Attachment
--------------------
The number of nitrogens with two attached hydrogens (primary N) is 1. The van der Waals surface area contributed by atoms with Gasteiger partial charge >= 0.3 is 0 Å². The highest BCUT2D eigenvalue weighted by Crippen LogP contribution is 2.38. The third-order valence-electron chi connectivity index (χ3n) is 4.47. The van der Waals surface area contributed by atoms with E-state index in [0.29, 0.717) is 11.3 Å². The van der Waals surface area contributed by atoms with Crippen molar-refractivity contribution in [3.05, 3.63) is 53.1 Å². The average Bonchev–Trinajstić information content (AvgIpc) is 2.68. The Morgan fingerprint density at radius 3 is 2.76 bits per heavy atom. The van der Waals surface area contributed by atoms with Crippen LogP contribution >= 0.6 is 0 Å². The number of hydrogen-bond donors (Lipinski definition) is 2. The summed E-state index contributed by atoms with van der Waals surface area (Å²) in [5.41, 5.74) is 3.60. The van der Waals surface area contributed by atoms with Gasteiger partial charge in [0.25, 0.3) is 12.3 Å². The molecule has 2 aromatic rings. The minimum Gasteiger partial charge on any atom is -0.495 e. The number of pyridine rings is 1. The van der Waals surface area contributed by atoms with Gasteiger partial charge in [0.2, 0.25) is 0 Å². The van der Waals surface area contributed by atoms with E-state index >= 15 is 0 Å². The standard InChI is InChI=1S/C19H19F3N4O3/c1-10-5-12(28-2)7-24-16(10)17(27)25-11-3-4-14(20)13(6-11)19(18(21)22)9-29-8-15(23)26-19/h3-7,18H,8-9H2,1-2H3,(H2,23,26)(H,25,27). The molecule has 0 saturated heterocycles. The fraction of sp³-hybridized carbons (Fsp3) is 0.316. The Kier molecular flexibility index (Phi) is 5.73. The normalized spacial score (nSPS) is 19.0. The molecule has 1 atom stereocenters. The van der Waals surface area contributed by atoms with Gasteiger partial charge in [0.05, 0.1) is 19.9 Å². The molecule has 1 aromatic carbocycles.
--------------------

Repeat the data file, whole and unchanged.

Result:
The number of nitrogens with two attached hydrogens (primary N) is 1. The van der Waals surface area contributed by atoms with Gasteiger partial charge >= 0.3 is 0 Å². The highest BCUT2D eigenvalue weighted by Crippen LogP contribution is 2.38. The third-order valence-electron chi connectivity index (χ3n) is 4.47. The van der Waals surface area contributed by atoms with E-state index in [0.29, 0.717) is 11.3 Å². The van der Waals surface area contributed by atoms with Crippen molar-refractivity contribution in [3.05, 3.63) is 53.1 Å². The average Bonchev–Trinajstić information content (AvgIpc) is 2.68. The Morgan fingerprint density at radius 3 is 2.76 bits per heavy atom. The van der Waals surface area contributed by atoms with Crippen LogP contribution >= 0.6 is 0 Å². The number of hydrogen-bond donors (Lipinski definition) is 2. The summed E-state index contributed by atoms with van der Waals surface area (Å²) in [5.41, 5.74) is 3.60. The van der Waals surface area contributed by atoms with Gasteiger partial charge in [0.25, 0.3) is 12.3 Å². The molecule has 2 aromatic rings. The minimum Gasteiger partial charge on any atom is -0.495 e. The number of pyridine rings is 1. The van der Waals surface area contributed by atoms with Gasteiger partial charge in [0.2, 0.25) is 0 Å². The van der Waals surface area contributed by atoms with E-state index >= 15 is 0 Å². The standard InChI is InChI=1S/C19H19F3N4O3/c1-10-5-12(28-2)7-24-16(10)17(27)25-11-3-4-14(20)13(6-11)19(18(21)22)9-29-8-15(23)26-19/h3-7,18H,8-9H2,1-2H3,(H2,23,26)(H,25,27). The molecule has 0 saturated heterocycles. The fraction of sp³-hybridized carbons (Fsp3) is 0.316. The Kier molecular flexibility index (Phi) is 5.73. The normalized spacial score (nSPS) is 19.0. The molecule has 1 atom stereocenters. The van der Waals surface area contributed by atoms with Gasteiger partial charge in [0.05, 0.1) is 19.9 Å². The molecule has 1 aromatic carbocycles.